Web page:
Tips for Parents: Parent Involvement | PDF
Español/Spanish: Consejos para padres - La participación de los padres
Your child goes off to school every day, and you probably see your primary role in this routine as getting your child to school well groomed, well fed, and on time. If you’re leaving educating up to the school, however, you’re overlooking the most important role you can play. Your involvement in your child’s school experience could mean the difference between success and failure for your child. This Tips for Parents will help you understand how important your involvement in your child's life really is.
Your involvement is important because of who you are, not what you know.
Parents have more influence on a child’s academic success than teachers do. No matter how excellent the school program, parents remain the primary educators of their children. What your child “knows” about school has a lot to do with the example you set. If you show an interest in school, your child “learns” that school is important. This could be the most important “lesson” of your child’s school career.
Parents know best.
Many parents regard teachers and school administrators as the professionals, and are hesitant to interfere with the education process, preferring to “leave it up to the experts.” But in fact, you are the expert on your child—and because you know your child better than anyone else, you are in the best position to motivate, challenge, and support your child in his or her learning experience. Most of all, you can make school subjects more meaningful by relating them to your child’s personal life. Teachers and principals are not in a position to make that kind of connection for your child.
Getting involved not only helps children—it helps parents. You may not be aware of all the things your child works on at school. Getting involved gives you a good look at your child’s responsibilities and a better understanding of your child’s life. You’ll be surprised how much your increased understanding will add to your child’s self-esteem and willingness to work.
Busy, busy? It’s okay—home is the best place for you to make a difference.
Sit with your child while he or she does homework. Just your physical presence helps your child fight restlessness and concentrate better. Being able to discuss the work with you makes homework less frustrating when your child is doing something difficult and even more exciting when your child is working on something interesting.
Let your child see you reading, and read to young children whenever possible. This one activity can be essential to your child’s academic success. Achievement in all subjects improves with good reading skills.
Talk about school. It sounds simple, but it’s an important part of getting involved with your child’s education. Find out what subjects your child likes and dislikes. Find out what’s difficult in class, and talk about ways to make school easier and more interesting. Ask your child to bring home school bulletins. Reading pamphlets, newsletters, and flyers not only keeps you up to date on school events, it gives you a chance to talk to your child about what goes on at school.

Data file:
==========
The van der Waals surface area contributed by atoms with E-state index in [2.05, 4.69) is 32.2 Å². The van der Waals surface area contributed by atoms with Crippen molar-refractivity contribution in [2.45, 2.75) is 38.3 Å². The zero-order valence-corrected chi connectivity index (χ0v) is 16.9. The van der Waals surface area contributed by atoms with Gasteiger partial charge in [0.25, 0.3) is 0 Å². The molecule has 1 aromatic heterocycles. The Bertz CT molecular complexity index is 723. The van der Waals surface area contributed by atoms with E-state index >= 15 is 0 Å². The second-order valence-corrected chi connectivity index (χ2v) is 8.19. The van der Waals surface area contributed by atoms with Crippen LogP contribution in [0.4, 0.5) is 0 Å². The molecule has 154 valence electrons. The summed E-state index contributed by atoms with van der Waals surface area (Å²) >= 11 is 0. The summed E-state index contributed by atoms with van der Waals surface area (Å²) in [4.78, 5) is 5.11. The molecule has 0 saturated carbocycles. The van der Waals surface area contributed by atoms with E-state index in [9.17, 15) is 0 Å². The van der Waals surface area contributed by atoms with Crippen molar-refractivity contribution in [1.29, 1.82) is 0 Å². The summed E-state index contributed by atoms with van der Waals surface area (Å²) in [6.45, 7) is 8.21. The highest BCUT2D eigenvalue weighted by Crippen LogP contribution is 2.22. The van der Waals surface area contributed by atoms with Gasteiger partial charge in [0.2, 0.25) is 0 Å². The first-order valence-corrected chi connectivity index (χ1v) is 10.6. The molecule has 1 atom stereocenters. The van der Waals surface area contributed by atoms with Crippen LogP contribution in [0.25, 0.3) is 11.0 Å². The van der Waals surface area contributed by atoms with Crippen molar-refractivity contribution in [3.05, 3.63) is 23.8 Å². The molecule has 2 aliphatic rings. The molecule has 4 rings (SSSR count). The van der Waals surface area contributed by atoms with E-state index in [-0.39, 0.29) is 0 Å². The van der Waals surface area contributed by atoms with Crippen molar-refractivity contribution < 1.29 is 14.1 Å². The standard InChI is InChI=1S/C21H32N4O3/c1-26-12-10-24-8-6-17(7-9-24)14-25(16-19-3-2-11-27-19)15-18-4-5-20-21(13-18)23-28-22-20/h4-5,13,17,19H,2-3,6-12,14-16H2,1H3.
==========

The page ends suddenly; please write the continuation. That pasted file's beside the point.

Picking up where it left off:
Use your telephone. A lot of parents are simply too busy to participate in school activities as much as they would like. If you’re one of these busy parents, don’t forget that a call to a teacher or principal goes a long way in demonstrating your concern about your child’s school experience. School staff will take notice of your interest.
If you’re a parent with a little more time to spare…
Help the school make good decisions. Don’t forget organizations like the PTA and PTO are there to provide you with decision-making power. Such groups give you a chance to discover how school administrators view the goals of the school and to express your view of what the school’s goals should be. One of the best ways for you to affect your child’s education is by helping to determine school policies.
Volunteer in the classroom. The presence of parents in the classroom is credited with many positive effects, including giving students more individualized attention, exposing students to a broader base of expertise, and providing powerful role models.
Be in the audience. Don’t underestimate the value of attending school functions such as plays, sports events, and field trips. Just putting in an appearance makes a strong statement about your commitment.
For more information:
“Being Involved With Learning: The Working Parents’ Guide
IOX Assessment Associates
28170 SW Boberg Rd. Suite 1
Wilsonville, OR 97070-9205
Parent Teacher Association
You may also find these Tips for Parents helpful:
Tips for Parents: Home is the First School
Tips for Parents: Parent Teacher Confrences
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